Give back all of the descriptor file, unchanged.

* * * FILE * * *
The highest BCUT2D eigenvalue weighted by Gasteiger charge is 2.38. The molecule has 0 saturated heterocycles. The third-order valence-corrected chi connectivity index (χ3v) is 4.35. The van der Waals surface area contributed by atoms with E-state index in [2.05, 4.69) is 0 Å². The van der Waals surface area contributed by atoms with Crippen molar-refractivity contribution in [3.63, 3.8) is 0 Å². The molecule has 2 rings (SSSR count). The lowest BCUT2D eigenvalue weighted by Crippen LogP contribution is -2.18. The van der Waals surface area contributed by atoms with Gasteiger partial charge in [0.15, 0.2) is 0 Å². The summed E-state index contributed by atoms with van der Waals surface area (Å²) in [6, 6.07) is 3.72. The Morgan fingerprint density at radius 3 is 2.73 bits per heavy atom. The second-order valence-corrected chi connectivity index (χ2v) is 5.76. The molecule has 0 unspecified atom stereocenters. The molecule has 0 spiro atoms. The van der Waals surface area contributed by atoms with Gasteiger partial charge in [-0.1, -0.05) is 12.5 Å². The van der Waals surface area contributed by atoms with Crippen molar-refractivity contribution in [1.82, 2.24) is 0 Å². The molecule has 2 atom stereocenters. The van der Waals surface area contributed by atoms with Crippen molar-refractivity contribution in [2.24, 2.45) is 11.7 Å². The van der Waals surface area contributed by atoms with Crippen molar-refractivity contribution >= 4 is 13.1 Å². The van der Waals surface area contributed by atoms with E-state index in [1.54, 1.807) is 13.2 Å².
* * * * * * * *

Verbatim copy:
The highest BCUT2D eigenvalue weighted by Gasteiger charge is 2.38. The molecule has 0 saturated heterocycles. The third-order valence-corrected chi connectivity index (χ3v) is 4.35. The van der Waals surface area contributed by atoms with E-state index in [2.05, 4.69) is 0 Å². The van der Waals surface area contributed by atoms with Crippen molar-refractivity contribution in [3.63, 3.8) is 0 Å². The molecule has 2 rings (SSSR count). The lowest BCUT2D eigenvalue weighted by Crippen LogP contribution is -2.18. The van der Waals surface area contributed by atoms with Gasteiger partial charge in [0.15, 0.2) is 0 Å². The summed E-state index contributed by atoms with van der Waals surface area (Å²) in [6, 6.07) is 3.72. The Morgan fingerprint density at radius 3 is 2.73 bits per heavy atom. The second-order valence-corrected chi connectivity index (χ2v) is 5.76. The molecule has 0 unspecified atom stereocenters. The molecule has 0 spiro atoms. The van der Waals surface area contributed by atoms with Gasteiger partial charge in [-0.1, -0.05) is 12.5 Å². The van der Waals surface area contributed by atoms with Crippen molar-refractivity contribution in [1.82, 2.24) is 0 Å². The molecule has 2 atom stereocenters. The van der Waals surface area contributed by atoms with Crippen molar-refractivity contribution in [2.24, 2.45) is 11.7 Å². The van der Waals surface area contributed by atoms with Crippen molar-refractivity contribution >= 4 is 13.1 Å². The van der Waals surface area contributed by atoms with E-state index in [1.54, 1.807) is 13.2 Å².